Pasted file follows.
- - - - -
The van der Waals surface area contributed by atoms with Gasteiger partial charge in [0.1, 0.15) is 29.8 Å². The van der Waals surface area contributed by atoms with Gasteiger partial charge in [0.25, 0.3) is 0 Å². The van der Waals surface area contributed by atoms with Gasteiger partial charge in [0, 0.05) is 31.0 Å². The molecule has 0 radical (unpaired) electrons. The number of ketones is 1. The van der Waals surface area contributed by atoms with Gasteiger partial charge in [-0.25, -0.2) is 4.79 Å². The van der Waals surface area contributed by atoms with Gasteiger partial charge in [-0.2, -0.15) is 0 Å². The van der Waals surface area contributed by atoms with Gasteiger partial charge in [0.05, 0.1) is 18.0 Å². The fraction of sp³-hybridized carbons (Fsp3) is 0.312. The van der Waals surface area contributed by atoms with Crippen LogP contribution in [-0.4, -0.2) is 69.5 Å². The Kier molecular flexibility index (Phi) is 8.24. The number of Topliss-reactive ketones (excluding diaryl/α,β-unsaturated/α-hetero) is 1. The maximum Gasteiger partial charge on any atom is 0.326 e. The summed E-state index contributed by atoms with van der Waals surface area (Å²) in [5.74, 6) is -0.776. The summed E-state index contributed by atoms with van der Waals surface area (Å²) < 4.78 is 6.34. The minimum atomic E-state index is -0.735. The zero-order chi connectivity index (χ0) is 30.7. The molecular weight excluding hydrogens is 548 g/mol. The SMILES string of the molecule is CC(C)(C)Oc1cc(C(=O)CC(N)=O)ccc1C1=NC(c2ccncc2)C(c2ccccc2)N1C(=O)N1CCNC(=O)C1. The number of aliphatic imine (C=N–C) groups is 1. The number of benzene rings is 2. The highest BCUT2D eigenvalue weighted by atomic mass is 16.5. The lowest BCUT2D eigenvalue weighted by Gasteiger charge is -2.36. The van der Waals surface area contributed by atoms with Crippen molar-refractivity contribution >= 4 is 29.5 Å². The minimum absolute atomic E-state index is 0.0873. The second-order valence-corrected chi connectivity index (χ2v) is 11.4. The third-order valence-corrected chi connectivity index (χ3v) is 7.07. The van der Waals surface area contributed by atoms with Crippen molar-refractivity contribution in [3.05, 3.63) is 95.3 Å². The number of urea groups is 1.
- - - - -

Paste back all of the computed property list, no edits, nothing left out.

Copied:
The van der Waals surface area contributed by atoms with Gasteiger partial charge in [0.1, 0.15) is 29.8 Å². The van der Waals surface area contributed by atoms with Gasteiger partial charge in [0.25, 0.3) is 0 Å². The van der Waals surface area contributed by atoms with Gasteiger partial charge in [0, 0.05) is 31.0 Å². The molecule has 0 radical (unpaired) electrons. The number of ketones is 1. The van der Waals surface area contributed by atoms with Gasteiger partial charge in [-0.25, -0.2) is 4.79 Å². The van der Waals surface area contributed by atoms with Gasteiger partial charge in [-0.2, -0.15) is 0 Å². The van der Waals surface area contributed by atoms with Gasteiger partial charge in [0.05, 0.1) is 18.0 Å². The fraction of sp³-hybridized carbons (Fsp3) is 0.312. The van der Waals surface area contributed by atoms with Crippen LogP contribution in [-0.4, -0.2) is 69.5 Å². The Kier molecular flexibility index (Phi) is 8.24. The number of Topliss-reactive ketones (excluding diaryl/α,β-unsaturated/α-hetero) is 1. The maximum Gasteiger partial charge on any atom is 0.326 e. The summed E-state index contributed by atoms with van der Waals surface area (Å²) in [5.74, 6) is -0.776. The summed E-state index contributed by atoms with van der Waals surface area (Å²) < 4.78 is 6.34. The minimum atomic E-state index is -0.735. The zero-order chi connectivity index (χ0) is 30.7. The molecular weight excluding hydrogens is 548 g/mol. The SMILES string of the molecule is CC(C)(C)Oc1cc(C(=O)CC(N)=O)ccc1C1=NC(c2ccncc2)C(c2ccccc2)N1C(=O)N1CCNC(=O)C1. The number of aliphatic imine (C=N–C) groups is 1. The number of benzene rings is 2. The highest BCUT2D eigenvalue weighted by atomic mass is 16.5. The lowest BCUT2D eigenvalue weighted by Gasteiger charge is -2.36. The van der Waals surface area contributed by atoms with Crippen molar-refractivity contribution >= 4 is 29.5 Å². The minimum absolute atomic E-state index is 0.0873. The second-order valence-corrected chi connectivity index (χ2v) is 11.4. The third-order valence-corrected chi connectivity index (χ3v) is 7.07. The van der Waals surface area contributed by atoms with Crippen molar-refractivity contribution in [3.05, 3.63) is 95.3 Å². The number of urea groups is 1.